In the absence of express statutory treatment, Iowa common law governs the feed suppliers' application of payments to Ward's debt owed for feed. See Jackson Cnty. Pub. Hosp. v. Pub. Emp't Relations Bd., 280 N.W.2d 426, 431 (Iowa 1979). Generally, absent an agreement on the application of payments on an open account, the law applies payments as they are received to cancel the first-incurred debt. Johnson v. Foster, 101 N.W. 741, 742 (Iowa 1904); see Lowden v. Iowa-Des Moines Nat'l Bank & Trust Co., 10 F.Supp. 430, 432–33 (S.D. Iowa 1935), aff'd, 84 F.2d 856 (8th Cir. 1936). Further, a transfer that prefers one creditor over another need not be voided if fair consideration was received. Wilkin Elevator v. Bennett State Bank, 522 N.W.2d 57, 61 (Iowa 1994). The feed suppliers had open accounts with Ward, and the record shows that Ward had no agreement with them as to the application of payments on his account. Therefore, the feed suppliers acted in a commercially reasonable manner by applying payments received during the 31-day perfected lien periods to past due invoices, and the district court did not err by declining to deduct those payments received from the perfected-lien amounts.

UPB also argues that the security agreement between Ward and UPB required Ward to protect UPB's interest against competing claims and that, because the feed suppliers had notice of UPB's security interest based on its filing with the Iowa Secretary of State, they were obligated not to induce Ward to apply payments in contravention of that agreement. But UPB provides no authority for this argument, and representatives of Galva and Hubbard testified that they were unaware of the terms of the security agreement. Because the feed suppliers were nonparties to UPB's security agreement between Ward and UPB, their rights cannot be adversely varied by that agreement. See Herington Livestock Auction Co. v. Verschoor, 179 N.W.2d 491, 494 (Iowa 1970) (stating general contract premise that the rights of a third party cannot ordinarily be "adversely varied by an agreement to which he is not a party or by which he is not otherwise bound").

II

UPB argues that the district court erred by failing to reduce Galva's and Hubbard's superpriority liens dollar-for-dollar by the amounts that UPB paid directly to the feed suppliers, which generally occurred after early October 2009. UPB points out that chapter 570A recognizes the general secured lender's priority up to the acquisition value of the livestock, see Oyens, 808 N.W.2d at 194, and that the feed suppliers' liens take priority only to the extent of "the difference between the acquisition price . . . and the sale price of the livestock, " or the new value attributable to the feed. Iowa Code § 570A.5(3). UPB argues that, if a feed supplier has already been paid this new value, which is the full amount of its superpriority lien, either "during the course of the transaction or at the end of the transaction, " that supplier is entitled to no additional lien amount. UPB argues that, under this theory, it would properly obtain full credit for its payment of feed bills, which added value to the hogs, and that this application of payments would encourage banks to share the risk of continuing to feed livestock to market.[4]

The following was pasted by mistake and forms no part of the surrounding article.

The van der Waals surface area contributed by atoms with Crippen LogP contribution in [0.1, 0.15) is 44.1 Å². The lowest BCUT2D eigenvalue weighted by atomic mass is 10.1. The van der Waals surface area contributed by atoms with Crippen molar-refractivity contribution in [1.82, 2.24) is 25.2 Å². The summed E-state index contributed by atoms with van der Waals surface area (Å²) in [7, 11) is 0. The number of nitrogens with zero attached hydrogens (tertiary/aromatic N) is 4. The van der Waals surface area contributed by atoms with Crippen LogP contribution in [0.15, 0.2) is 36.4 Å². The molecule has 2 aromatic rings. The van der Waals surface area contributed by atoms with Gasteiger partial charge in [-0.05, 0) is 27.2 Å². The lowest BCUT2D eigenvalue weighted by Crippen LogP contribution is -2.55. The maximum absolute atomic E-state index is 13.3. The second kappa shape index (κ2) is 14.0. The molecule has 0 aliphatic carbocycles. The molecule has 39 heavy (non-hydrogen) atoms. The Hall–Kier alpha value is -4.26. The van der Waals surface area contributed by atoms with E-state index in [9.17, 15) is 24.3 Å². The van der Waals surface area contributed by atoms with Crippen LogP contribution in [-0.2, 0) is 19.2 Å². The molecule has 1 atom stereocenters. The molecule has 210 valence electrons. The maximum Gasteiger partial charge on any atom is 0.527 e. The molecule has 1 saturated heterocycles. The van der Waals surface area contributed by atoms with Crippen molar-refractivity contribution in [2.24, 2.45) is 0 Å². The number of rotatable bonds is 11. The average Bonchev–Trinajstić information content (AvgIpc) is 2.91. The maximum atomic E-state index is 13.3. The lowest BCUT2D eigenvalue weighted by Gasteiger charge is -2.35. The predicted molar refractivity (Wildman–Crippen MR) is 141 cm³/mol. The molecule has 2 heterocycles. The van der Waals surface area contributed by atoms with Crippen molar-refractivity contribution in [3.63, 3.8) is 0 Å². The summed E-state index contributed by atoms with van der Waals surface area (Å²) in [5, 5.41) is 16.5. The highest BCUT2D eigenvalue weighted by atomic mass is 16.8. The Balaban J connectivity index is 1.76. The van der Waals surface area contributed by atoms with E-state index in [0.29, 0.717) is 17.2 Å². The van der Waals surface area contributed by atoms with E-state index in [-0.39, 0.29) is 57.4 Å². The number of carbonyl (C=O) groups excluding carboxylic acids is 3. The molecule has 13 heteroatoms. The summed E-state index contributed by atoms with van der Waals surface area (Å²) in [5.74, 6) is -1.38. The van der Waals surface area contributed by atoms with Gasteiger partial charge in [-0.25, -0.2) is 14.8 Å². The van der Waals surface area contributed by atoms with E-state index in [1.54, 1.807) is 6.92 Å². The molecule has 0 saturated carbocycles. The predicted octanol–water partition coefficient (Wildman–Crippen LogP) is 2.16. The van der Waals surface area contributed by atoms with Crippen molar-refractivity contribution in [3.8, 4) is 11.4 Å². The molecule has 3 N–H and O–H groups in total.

But the feed suppliers were seeking to collect on liens relating only to summer 2009, when they supplied feed for hogs in Ward's barns but were not paid for that feed. They were not seeking to recover under liens relating to the period after early October 2009, when they were paid in full by UPB. Galva and Hubbard's position is consistent with the district court's findings that the feed suppliers had perfected lien amounts with respect to periods when they furnished feed to Ward's barns before early October 2009. With respect to these perfected lien periods, the district court made detailed findings as to the amounts of each feed supplier's superpriority liens, based on: (1) the acquisition price of hogs delivered to each barn; (2) the sale price of the hogs; (3) the difference between the sale price and the acquisition cost; and (4) the unpaid feed bills attributable to those hogs. The district court then made findings on the amounts of the perfected liens that could be traced to the proceeds in the escrow account. Based on the record, these findings are not clearly erroneous, and we conclude that the district court did not err in declining to apply the payments received during later periods from UPB to reduce the amounts of the perfected liens. As the feed suppliers argue, under the district court's approach, they are not receiving a windfall, but only preserving their liens as to feed they supplied to Ward's hogs during the perfected periods, for which they did not receive payment. We note that this result is also consistent with a policy of feed suppliers and banks sharing the risk of continuing to feed livestock to market and with Chapter 570A's goal of "encourag[ing] feed sales to livestock producers already burdened with bank debt." Oyens, 808 N.W.2d at 195.